Seekins Precision Havak Review
A Semi-Custom Precision Rifle
By Matt Cashell
View Original: Rokslide
Seekins Havak Rifle
Technology has improved a lot lately for backcountry hunters looking to extend their effective range. Improved optics, ballistic calculators, and ammunition have given hunters a path to precision previously unavailable to the hunting public. Rifles have been at the leading edge of the trend. The market has turned from light and handy short range rifles to sturdy, accurate rifles for long range precision. Modern hunters want it all. They want a rifle that is reasonably lightweight, crazy accurate, totally reliable, and resistant to the elements. The good news is that this is certainly attainable. The bad news is it will cost you. A fully custom lightweight long range capable rifle starts at around 4 grand and can easily go for double that.
Seekins Enters the Semi-Custom Rifle Market
Recently, the market has seen semi-custom and production options in this category generating a lot of interest. A hunter can get a rifle ready for the range for a price lower than paying a gunsmith to put together the parts individually. Glen Seekins’ company Seekins Precision in Lewiston, Idaho has entered this part of the market recently. Seekins Precision offers the new Havak rifle series for just these hunters and shooters. The Seekins Havak Pro Hunter (PH-1) is available chambered in 6.5 Creedmoor, 6.5 PRC, 6mm Creedmoor, .308 Winchester, 28 Nosler, and 300 Winchester Magnum. (Link to Seekins PH-1)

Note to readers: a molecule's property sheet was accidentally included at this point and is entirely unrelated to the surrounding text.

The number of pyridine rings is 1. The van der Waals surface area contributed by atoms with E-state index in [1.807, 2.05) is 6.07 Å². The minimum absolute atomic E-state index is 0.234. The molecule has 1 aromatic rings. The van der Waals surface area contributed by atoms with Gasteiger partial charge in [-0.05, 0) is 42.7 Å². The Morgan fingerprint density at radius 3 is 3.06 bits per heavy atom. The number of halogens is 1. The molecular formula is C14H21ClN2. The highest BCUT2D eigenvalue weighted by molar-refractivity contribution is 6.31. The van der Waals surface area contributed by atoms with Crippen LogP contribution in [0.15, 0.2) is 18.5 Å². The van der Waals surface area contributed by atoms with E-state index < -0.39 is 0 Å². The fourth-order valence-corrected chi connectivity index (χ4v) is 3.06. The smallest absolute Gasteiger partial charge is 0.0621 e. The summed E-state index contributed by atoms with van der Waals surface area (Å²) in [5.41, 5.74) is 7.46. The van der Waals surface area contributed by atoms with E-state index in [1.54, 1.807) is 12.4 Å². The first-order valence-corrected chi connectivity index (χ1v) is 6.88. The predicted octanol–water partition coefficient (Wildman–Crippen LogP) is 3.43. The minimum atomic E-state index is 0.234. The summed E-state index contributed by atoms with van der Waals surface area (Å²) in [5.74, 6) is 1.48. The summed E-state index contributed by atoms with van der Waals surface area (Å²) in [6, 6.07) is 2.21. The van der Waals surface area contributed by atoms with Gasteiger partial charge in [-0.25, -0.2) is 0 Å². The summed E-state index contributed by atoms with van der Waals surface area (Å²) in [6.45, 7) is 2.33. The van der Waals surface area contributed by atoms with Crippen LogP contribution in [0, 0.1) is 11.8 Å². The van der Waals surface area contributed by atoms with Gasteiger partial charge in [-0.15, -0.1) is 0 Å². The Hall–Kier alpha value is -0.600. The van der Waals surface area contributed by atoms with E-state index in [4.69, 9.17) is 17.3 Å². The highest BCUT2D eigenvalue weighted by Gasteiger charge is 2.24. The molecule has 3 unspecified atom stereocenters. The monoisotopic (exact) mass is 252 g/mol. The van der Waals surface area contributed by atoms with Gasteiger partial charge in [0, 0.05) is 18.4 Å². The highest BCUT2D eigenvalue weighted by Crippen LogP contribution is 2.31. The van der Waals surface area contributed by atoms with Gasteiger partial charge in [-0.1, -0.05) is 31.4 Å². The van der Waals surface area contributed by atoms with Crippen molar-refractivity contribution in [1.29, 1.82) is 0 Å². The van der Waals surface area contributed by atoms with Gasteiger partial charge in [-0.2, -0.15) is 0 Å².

My test rifle came chambered in 300 Winchester Magnum
The Seekins Havak PH-1 is listed at 7 pounds. My guess is this is pretty close for the short action 24-inch barreled versions, but the 26 inch barreled long action 300 Win. Mag came in at 7 pounds 12 ounces with the Seekins ATC muzzle brake installed. Havak barrels come threaded for 5/8-24 suppressors or muzzle brakes. After mounting a Nightforce ATAC-R 4-16X50 in Seekins 4 bolt rings the whole package comes to 10 pounds 5 ounces for an unloaded field weight (including muzzle brake). This is heavier than ideal if a backpack hunt is in the cards. An overall length of 48.5 inches is getting pretty long too. When nestled into the side pocket of the Seek Outside Peregrine backpack, the muzzle contacted overhead branches frequently, and I couldn’t get my horseback scabbard to shut completely either.